28 Mar Bank Of America Sanctioned For Discharge Violation
Bankruptcy Judge Arthur B. Briskman recently smacked Bank of America to the tune of $12,500.00 for violating a debtor’s discharge. The award included $2,500.00 in attorney’s fees. Shockingly, Bank of America did not attend the evidentiary hearing set by the Court. However, even if they did attend, I doubt there was much they could have done to prevent Judge Briskman from imposing the same sanction. Doinga little research, this is obviouslynot the first time getting smacked for the bank.
Based upon the pleadings in the record and the evidence presented at the hearing, it was obvious that Bank of America was well aware that the debtors not only filed for bankruptcy protection, but that they had received a copy of the discharge as well. Post-Discharge, the debtors received approximately thirty-eight (38) phone calls. The testimony at trial was that agents of Bank of America stated that they didn’t really care about the bankruptcy and that they would keep calling until the computer system was updated.
Debtor’s attorney sent several letters demanding that the calls stop; however, these letters fell on deaf ears. The Debtors moved to re-open the case and requested sanctions. During the hearing, Judge Briskman took evidence on the debtor’s damages and the amount of attorney’s fees involved in bringing these actions. The best part of the opinion for me was how the Judge stated that each phone call was a violation of the discharge injunction. It was like music to my ears.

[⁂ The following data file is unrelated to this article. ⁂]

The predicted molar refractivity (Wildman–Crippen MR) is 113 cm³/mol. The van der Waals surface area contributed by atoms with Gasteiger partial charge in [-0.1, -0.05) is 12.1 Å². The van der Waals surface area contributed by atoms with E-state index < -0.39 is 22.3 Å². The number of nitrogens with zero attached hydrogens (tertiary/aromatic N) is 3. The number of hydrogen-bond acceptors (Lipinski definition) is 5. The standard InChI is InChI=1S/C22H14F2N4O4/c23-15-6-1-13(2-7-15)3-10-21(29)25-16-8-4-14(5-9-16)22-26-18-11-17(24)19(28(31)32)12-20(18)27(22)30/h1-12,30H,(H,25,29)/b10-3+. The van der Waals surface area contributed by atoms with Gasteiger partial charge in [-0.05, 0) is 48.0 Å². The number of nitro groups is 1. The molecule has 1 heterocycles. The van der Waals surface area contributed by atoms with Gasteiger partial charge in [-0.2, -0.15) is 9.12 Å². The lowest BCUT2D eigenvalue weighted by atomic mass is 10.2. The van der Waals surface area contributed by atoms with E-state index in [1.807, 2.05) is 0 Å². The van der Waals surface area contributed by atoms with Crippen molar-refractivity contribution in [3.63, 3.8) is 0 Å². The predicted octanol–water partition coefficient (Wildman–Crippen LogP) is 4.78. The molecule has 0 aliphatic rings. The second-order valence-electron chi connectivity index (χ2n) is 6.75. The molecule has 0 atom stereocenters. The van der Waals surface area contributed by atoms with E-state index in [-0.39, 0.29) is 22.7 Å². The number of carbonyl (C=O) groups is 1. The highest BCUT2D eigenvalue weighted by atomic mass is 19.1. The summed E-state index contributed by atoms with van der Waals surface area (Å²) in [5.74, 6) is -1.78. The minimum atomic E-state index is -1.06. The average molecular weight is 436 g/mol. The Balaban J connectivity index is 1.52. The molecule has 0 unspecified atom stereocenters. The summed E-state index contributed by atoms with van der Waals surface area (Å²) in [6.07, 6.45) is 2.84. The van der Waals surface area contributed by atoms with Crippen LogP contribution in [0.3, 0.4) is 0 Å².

Judge Briskman found that Bank of America wilfully and intentionally violated the discharge injunction of 11 U.S.C. 524. He went even further to find that it’s conduct was vexatious, wanton and oppressive. Along those lines, the Judge cited a 9th Circuit Court of Appeals case to state that medical evidence is not required to prove emotional distress when the emotional distress is caused by conduct which is extreme or egregious.
Thank You to Judge Briskman for outlining the proper steps to bringing a discharge violation in your courtroom. Thank you for protecting debtors from unscrupulous creditors.
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